When it comes to air travel, bundled services are never best for consumers
Originally published in The Hill
Fees have become a part of the American flying experience in the last decade or so. As airlines compete to appeal to flyer desires for low-cost, driving-competitive travel they have looked to unbundle the travel experience. Those who carry heavy bags, change or cancel reservations if they buy nonrefundable tickets, or want extra amenities that had previously been included in all ticket prices are instead given the option of purchasing these extras a la carte.
This has proven unpopular among those who wish for higher quality, higher ticket cost flying experience that marked the era of flying before deregulation. Government officials have responded to this demand with legislation. At the moment the Senate Commerce Committee is debating the Fair Fees Act, which would limit all fees charged by an airline to the actual cost to the carrier to provide those services. Fairness would be measured by a variety of factors, including ability to fill canceled reservations, processing and labor costs, and the carrier’s ability to anticipate the average number of cancellations.
While such a rule may appear to be consumer-friendly, the reality is that it threatens the affordability for those who just want to get from point A to point B without the extras that some travelers demand. Heavy bags add to the weight of the plane, requiring more fuel. Fees for extra bags discourage travelers from overpacking and using their luggage to avoid shipping goods. This decreases the amount of space the average flyer takes up, lowering costs and potentially allowing more room in the cabin as cargo holds decrease in size in favor of more cabin and overhead bin space.
Yet the proposed changes to cancellation and change fees may be the most damaging. Airlines rely on having their planes as full as possible across their networks to provide service to communities — large and small — across the country. If, as proposed, fees are lowered to the cost of administering the changes, there would be a substantial increase in the number of changes and cancellations.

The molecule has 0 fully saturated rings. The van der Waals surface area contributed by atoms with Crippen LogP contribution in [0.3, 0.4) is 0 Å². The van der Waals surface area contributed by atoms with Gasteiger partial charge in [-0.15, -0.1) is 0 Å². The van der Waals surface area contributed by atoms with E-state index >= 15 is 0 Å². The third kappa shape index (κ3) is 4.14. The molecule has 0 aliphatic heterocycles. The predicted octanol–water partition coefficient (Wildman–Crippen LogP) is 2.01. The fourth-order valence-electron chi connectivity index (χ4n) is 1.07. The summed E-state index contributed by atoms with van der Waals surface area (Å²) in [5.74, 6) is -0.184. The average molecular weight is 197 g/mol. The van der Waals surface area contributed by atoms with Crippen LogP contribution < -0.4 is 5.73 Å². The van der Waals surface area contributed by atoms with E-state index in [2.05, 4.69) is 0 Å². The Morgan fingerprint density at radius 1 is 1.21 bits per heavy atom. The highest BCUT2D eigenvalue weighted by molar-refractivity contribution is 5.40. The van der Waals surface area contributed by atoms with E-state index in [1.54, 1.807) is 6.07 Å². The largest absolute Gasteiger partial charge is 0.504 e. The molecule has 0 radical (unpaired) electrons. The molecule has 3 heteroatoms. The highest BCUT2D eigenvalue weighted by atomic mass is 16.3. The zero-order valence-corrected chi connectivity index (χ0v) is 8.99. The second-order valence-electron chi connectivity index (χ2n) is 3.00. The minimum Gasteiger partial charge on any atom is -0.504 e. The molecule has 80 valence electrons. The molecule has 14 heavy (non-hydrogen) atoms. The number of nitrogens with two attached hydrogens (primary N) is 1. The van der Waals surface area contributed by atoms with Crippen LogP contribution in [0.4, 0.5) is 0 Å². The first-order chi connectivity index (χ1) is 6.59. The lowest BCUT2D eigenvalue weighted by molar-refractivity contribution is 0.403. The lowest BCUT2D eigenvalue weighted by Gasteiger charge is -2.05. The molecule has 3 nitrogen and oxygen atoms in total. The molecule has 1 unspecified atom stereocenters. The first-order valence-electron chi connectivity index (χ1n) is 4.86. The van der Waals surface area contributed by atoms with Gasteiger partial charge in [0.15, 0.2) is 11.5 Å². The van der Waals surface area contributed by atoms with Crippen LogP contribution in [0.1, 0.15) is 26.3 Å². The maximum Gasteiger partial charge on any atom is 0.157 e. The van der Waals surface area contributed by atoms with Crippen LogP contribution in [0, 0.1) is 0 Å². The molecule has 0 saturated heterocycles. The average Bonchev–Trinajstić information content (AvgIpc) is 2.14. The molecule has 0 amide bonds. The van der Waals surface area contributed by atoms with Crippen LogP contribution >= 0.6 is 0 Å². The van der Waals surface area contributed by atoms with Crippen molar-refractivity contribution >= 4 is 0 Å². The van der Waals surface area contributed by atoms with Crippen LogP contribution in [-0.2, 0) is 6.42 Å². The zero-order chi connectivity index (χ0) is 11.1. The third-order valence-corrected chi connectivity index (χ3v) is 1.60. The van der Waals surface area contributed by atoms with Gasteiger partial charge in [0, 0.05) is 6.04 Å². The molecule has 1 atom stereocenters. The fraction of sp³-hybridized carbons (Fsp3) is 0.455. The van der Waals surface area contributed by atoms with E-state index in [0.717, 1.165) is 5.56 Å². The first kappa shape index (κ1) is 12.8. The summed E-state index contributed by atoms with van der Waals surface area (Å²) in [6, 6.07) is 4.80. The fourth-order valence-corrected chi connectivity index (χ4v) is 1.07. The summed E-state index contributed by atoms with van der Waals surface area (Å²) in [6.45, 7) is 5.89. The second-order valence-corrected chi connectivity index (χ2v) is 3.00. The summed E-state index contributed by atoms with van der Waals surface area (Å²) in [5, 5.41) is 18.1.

Contrary to the hopes of many airline re-regulators, such changes have the potential to decrease industry competition as larger carriers are more able to handle the uncertainty this brings than smaller or younger airlines.
With this comes a lower likelihood for airlines to fly into markets that could generate large amounts of uncertainty. This could describe markets where airlines are competitive with driving, flights of an hour or so where people might book a flight, cancel for trivial cost, and drive depending on factors like weather or their personal weekly schedule. With more uncertainty, airlines would need to raise ticket prices to maintain the profits they need to buy new planes or invest in other capital goods that keep them in the air in the long run.
Low cost airlines from Frontier and JetBlue to the international Ryanair have democratized flying with their lower cost, lower amenity services built around fees for premium amenities. The fees on these services allow the airlines to keep the average cost of tickets lower, allowing them to reach consumers that previously could not afford to fly. Rules that effectively preclude this business model would result in less people being able to fly.
It is clear that some fliers value a higher level of service when they fly, and they can still attain that level of service — by paying for it, either by choosing airlines that bundle those services into the cost of a ticket or by purchasing those additional services with their ticket. Most consumers, however, seem to prefer being able to fly at a lower cost and do without other amenities. Airlines have discerned these preferences and arranged their pricing schemes accordingly. Imposing blanket regulations that dictate pricing schemes is a solution in search of a problem.
Nick Zaiac is a policy analyst at the Maryland Public Policy Institute, a nonprofit group dedicated to promoting limited government.